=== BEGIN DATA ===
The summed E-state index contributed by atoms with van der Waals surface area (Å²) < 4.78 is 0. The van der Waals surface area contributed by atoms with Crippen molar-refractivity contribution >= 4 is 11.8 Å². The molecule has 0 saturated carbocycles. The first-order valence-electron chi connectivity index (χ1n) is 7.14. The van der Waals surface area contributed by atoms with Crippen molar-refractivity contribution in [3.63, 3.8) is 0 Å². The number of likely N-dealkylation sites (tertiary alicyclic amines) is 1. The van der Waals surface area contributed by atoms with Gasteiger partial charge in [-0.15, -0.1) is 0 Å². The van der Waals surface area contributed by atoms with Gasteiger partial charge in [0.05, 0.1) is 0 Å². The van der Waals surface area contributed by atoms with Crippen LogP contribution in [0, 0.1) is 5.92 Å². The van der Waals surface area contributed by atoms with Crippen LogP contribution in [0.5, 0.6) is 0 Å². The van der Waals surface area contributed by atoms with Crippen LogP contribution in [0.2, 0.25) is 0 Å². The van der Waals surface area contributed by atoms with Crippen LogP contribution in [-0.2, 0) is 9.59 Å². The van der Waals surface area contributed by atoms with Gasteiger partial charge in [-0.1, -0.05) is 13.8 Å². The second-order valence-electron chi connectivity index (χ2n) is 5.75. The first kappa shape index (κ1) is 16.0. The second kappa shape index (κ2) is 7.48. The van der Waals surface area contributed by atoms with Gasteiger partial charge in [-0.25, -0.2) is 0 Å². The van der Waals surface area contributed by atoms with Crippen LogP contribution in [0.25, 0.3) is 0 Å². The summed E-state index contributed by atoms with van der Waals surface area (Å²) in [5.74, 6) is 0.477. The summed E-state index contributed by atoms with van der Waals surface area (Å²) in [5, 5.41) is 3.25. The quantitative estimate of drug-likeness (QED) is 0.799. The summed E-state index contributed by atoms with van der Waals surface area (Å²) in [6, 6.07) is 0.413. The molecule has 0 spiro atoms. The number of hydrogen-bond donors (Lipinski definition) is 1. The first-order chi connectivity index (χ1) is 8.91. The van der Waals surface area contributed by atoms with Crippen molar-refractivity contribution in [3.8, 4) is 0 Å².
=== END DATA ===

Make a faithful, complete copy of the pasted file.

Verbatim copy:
The summed E-state index contributed by atoms with van der Waals surface area (Å²) < 4.78 is 0. The van der Waals surface area contributed by atoms with Crippen molar-refractivity contribution >= 4 is 11.8 Å². The molecule has 0 saturated carbocycles. The first-order valence-electron chi connectivity index (χ1n) is 7.14. The van der Waals surface area contributed by atoms with Crippen molar-refractivity contribution in [3.63, 3.8) is 0 Å². The number of likely N-dealkylation sites (tertiary alicyclic amines) is 1. The van der Waals surface area contributed by atoms with Gasteiger partial charge in [-0.15, -0.1) is 0 Å². The van der Waals surface area contributed by atoms with Gasteiger partial charge in [0.05, 0.1) is 0 Å². The van der Waals surface area contributed by atoms with Crippen LogP contribution in [0, 0.1) is 5.92 Å². The van der Waals surface area contributed by atoms with Crippen LogP contribution in [0.5, 0.6) is 0 Å². The van der Waals surface area contributed by atoms with Crippen LogP contribution in [0.2, 0.25) is 0 Å². The van der Waals surface area contributed by atoms with Crippen LogP contribution in [-0.2, 0) is 9.59 Å². The van der Waals surface area contributed by atoms with Gasteiger partial charge in [-0.1, -0.05) is 13.8 Å². The second-order valence-electron chi connectivity index (χ2n) is 5.75. The first kappa shape index (κ1) is 16.0. The second kappa shape index (κ2) is 7.48. The van der Waals surface area contributed by atoms with Gasteiger partial charge in [-0.25, -0.2) is 0 Å². The van der Waals surface area contributed by atoms with Crippen LogP contribution in [0.25, 0.3) is 0 Å². The summed E-state index contributed by atoms with van der Waals surface area (Å²) in [5.74, 6) is 0.477. The summed E-state index contributed by atoms with van der Waals surface area (Å²) in [5, 5.41) is 3.25. The quantitative estimate of drug-likeness (QED) is 0.799. The summed E-state index contributed by atoms with van der Waals surface area (Å²) in [6, 6.07) is 0.413. The molecule has 0 spiro atoms. The number of hydrogen-bond donors (Lipinski definition) is 1. The first-order chi connectivity index (χ1) is 8.91. The van der Waals surface area contributed by atoms with Crippen molar-refractivity contribution in [3.8, 4) is 0 Å².